Archive for July, 2012

Ramadan at the Topkapı Palace

July 27, 2012
The holy month of Ramadan was lived in quite a spectacular way at Topkapı Palace, which hosted the top statesmen of the Ottoman Empire for ages. Those who lived at the palace would enjoy this month to the fullest, with gatherings rife with entertainment and spirituality around tables that displayed a diversity of flavors.

As with everything done at the palace, Ramadan would see an assortment of ceremonies. Many events, such as the opening of the Hırka-i Şerif (the Holy Mantle that belonged to the Prophet Muhammad) and the baklava parade of the janissaries, would be held in accordance with palace rituals. Many sultans would break their fast both with the general public and with the attendants of Enderun, the palace school.

In the eyes of investigative author Talha Uğurluel, the Ottoman sultans were actually romantic people who loved to eat or break the fast with their wives. For example, İbrahim I, known as İbrahim the Mad, ordered the construction of an alcove in the palace garden close to Gülhane Park, which women couldn’t enter, so that he could privately break the fast with his wife Hatice Turhan Sultan, who is also known as Valide Sultan and who sponsored the construction of the Yeni Camii (New Mosque) in Eminönü, İstanbul. Thus, Sultan İbrahim I would, in the company of his wife, look out at some of the beautiful scenery of İstanbul as they waited to enjoy their fast-braking meal.

Both Enderun and the harem would mark Ramadan by taking their fast-breaking meals and suhurs (predawn meals) and performing the terawih prayer with the sultan. In her memoirs, Lady Mary Wortley Montagu, an English aristocrat who visited İstanbul in the early 1700s, noted that there would be two performances each day of the terawih prayer at the palace. Young girls would attend a quick terawih prayer session at the harem, while the older ladies would opt for a session that was slower and longer. The sultan and students of Enderun would also attend this second session, during which the Quran would be recited in full. This way of performing the prayer came to be known as the Enderun-style terawih prayer, and has recently returned to public appeal.

Evenings at the palace would see lessons specific to Ramadan taught in the royal presence with the attendance of the students of Enderun. During these lessons, senior clerics would discuss religious matters. Uğurluel argues that this program, held in the Has Oda (Royal Room), was intended to “teach the sultan some lessons under the pretext of Ramadan.”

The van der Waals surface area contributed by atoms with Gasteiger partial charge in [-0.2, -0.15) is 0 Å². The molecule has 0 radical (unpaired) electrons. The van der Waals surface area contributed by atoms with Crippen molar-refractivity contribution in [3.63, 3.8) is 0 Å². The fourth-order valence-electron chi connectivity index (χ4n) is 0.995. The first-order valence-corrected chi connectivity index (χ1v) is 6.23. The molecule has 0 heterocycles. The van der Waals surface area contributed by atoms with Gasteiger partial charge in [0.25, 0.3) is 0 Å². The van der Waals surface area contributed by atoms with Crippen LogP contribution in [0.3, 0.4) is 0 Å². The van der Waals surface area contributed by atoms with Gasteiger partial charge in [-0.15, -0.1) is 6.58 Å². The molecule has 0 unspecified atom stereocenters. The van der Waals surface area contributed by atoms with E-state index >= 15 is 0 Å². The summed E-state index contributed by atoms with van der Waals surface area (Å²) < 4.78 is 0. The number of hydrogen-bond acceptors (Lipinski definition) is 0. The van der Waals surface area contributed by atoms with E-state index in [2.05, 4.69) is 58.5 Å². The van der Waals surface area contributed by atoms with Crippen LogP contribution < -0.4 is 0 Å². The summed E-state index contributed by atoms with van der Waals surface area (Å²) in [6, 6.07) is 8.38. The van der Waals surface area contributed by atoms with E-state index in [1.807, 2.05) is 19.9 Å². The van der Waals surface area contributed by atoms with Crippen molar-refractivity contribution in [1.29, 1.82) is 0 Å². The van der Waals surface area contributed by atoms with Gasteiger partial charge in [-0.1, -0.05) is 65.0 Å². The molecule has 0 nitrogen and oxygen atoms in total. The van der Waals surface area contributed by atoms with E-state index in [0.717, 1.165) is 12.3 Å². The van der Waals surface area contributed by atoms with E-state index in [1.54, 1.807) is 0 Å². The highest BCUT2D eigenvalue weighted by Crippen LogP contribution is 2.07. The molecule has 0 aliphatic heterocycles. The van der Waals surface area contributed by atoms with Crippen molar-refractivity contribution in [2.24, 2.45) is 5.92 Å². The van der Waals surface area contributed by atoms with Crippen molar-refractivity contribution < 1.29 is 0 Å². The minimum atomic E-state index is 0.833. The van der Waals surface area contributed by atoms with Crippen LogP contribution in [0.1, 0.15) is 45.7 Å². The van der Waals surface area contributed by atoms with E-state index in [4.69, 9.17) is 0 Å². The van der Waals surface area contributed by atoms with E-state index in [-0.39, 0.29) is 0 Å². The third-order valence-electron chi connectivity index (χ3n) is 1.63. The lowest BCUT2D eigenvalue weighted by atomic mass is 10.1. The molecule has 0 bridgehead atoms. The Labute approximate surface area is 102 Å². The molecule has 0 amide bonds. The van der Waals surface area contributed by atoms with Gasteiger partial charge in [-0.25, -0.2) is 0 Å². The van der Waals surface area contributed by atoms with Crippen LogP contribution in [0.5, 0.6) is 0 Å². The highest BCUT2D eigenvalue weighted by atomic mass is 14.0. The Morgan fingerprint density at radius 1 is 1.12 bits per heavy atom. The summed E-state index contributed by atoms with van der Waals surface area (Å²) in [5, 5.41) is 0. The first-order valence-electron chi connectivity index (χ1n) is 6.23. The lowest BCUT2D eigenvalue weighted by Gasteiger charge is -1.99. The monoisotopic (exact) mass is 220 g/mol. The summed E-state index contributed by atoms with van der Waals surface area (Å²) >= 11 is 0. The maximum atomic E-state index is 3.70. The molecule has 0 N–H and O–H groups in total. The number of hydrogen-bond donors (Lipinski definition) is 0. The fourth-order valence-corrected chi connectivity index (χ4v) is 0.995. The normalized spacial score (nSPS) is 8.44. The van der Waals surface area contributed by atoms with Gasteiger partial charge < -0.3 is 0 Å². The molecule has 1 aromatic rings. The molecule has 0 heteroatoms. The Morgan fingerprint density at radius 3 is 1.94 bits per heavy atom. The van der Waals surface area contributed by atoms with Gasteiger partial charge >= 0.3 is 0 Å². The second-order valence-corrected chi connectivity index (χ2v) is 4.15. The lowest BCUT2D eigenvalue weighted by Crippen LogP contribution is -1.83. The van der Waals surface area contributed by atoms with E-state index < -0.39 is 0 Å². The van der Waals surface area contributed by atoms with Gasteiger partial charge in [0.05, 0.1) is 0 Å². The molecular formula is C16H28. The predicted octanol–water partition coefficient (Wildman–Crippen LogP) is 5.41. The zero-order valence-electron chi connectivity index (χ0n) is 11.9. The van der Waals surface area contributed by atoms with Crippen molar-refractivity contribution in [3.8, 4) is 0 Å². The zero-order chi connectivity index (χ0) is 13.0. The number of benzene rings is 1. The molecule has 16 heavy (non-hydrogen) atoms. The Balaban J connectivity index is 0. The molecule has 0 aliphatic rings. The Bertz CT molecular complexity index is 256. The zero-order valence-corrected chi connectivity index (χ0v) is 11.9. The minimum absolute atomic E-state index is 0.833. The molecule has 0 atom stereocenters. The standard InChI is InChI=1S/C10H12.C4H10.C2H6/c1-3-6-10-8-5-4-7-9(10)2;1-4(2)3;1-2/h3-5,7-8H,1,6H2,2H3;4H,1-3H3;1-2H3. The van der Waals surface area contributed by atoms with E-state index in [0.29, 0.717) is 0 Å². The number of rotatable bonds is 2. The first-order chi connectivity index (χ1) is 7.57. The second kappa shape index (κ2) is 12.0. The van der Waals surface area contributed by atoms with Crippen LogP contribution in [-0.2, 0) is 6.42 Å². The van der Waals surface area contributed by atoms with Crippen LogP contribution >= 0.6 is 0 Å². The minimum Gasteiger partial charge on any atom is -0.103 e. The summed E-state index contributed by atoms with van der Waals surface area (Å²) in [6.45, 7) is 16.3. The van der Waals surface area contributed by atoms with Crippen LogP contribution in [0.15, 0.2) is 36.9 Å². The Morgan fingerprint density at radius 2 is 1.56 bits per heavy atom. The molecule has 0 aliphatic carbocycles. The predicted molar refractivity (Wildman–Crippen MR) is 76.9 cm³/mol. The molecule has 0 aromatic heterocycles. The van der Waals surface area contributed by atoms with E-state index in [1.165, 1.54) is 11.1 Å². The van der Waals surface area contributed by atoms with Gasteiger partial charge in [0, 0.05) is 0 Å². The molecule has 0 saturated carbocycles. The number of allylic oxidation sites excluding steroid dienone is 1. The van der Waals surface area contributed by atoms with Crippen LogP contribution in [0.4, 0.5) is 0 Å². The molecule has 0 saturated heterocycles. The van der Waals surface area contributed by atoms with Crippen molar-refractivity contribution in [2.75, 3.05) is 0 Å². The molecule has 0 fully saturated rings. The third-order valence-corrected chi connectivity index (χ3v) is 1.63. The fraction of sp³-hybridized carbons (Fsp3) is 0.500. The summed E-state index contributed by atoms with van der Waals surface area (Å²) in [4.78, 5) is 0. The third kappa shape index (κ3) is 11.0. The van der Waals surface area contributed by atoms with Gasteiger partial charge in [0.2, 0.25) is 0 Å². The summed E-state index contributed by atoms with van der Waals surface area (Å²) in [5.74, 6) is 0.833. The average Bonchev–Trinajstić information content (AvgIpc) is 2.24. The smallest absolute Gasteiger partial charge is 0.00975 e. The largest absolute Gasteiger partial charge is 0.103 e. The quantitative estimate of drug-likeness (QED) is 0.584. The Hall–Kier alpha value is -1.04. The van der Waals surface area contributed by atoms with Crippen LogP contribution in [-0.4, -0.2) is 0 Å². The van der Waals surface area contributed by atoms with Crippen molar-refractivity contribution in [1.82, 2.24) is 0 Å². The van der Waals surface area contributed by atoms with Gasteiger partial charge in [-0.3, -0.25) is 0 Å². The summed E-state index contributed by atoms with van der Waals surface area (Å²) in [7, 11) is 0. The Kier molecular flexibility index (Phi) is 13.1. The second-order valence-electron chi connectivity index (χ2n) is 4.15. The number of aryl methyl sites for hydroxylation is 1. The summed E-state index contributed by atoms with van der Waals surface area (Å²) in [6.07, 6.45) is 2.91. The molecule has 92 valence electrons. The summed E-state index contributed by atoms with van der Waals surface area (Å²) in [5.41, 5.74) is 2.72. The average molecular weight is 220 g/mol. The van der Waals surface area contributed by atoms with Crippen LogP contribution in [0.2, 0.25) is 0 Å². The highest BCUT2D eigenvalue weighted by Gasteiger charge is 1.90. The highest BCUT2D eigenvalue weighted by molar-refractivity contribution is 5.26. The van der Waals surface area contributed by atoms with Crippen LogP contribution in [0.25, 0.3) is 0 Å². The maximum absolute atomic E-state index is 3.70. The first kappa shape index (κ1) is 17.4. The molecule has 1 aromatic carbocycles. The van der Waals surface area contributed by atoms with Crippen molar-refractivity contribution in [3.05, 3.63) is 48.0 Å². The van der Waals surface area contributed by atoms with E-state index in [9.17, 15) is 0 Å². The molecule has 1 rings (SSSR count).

Palace food during Ramadan

The sine qua non items at fast-breaking tables during Ramadan were iftar (fast-braking meal) starters consisting of hoşaf (a stewed fruit compote), şerbet (a traditional nectar), yufka (phyllo pastry) bread and breakfast foods. After consuming these iftar starters, the evening prayer would be performed, and the main dishes would come after the prayer. In addition to soups and dishes containing meat, the favorite of the main dishes was usually fried eggs with pastırma (cured spiced beef) or onions. After the main dishes were consumed, there would be table talk before desserts were served. While desserts were generally pastry-oriented, the most famous dessert was indisputably güllaç (a traditional Ramadan dessert formed by layers of thin cornstarch pastry soaked in rosewater-infused milk). The intervals between courses were intended to prevent potential indigestion. During the exhibition of the Hırka-i Şerif, held on the 15th day of Ramadan at the palace, trays of baklava (a multilayered, flaky pastry with walnuts, pistachios and syrup) would be distributed to the janissaries. The janissary troops would carry these trays to their barracks in a ceremony know as the baklava parade.

Destimal ceremonies

Another important ritual associated with the exhibition of the Hırka-i Şerif was the destimal (handkerchief) ceremony. Prominent figures within the palace as well as philanthropists from outside the palace would be invited to the destimal ceremony. Special handkerchiefs would be produced from a golden box and, while all guests witnessed it, they would be touched to the Hırka-i Şerif before being presented to the guests as gifts. People would cherish these rose-scented handkerchiefs as reminders of Ramadan and would keep them until their deaths, at which time the handkerchiefs would be used to cover their faces before they were buried.